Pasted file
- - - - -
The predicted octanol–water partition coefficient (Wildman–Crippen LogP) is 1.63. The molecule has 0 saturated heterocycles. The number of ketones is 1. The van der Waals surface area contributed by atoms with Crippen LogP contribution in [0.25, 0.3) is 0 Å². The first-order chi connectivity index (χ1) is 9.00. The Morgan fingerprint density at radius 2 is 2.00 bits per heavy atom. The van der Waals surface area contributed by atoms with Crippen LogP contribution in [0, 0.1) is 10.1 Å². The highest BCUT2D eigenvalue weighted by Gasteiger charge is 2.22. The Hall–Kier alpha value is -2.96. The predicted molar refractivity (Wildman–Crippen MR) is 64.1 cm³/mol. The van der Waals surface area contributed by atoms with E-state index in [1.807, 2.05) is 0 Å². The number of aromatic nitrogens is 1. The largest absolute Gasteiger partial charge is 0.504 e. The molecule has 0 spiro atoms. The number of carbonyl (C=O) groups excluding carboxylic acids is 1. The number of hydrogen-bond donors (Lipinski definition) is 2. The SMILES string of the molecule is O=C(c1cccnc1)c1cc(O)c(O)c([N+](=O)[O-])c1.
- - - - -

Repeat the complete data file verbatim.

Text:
The predicted octanol–water partition coefficient (Wildman–Crippen LogP) is 1.63. The molecule has 0 saturated heterocycles. The number of ketones is 1. The van der Waals surface area contributed by atoms with Crippen LogP contribution in [0.25, 0.3) is 0 Å². The first-order chi connectivity index (χ1) is 9.00. The Morgan fingerprint density at radius 2 is 2.00 bits per heavy atom. The van der Waals surface area contributed by atoms with Crippen LogP contribution in [0, 0.1) is 10.1 Å². The highest BCUT2D eigenvalue weighted by Gasteiger charge is 2.22. The Hall–Kier alpha value is -2.96. The predicted molar refractivity (Wildman–Crippen MR) is 64.1 cm³/mol. The van der Waals surface area contributed by atoms with E-state index in [1.807, 2.05) is 0 Å². The number of aromatic nitrogens is 1. The largest absolute Gasteiger partial charge is 0.504 e. The molecule has 0 spiro atoms. The number of carbonyl (C=O) groups excluding carboxylic acids is 1. The number of hydrogen-bond donors (Lipinski definition) is 2. The SMILES string of the molecule is O=C(c1cccnc1)c1cc(O)c(O)c([N+](=O)[O-])c1.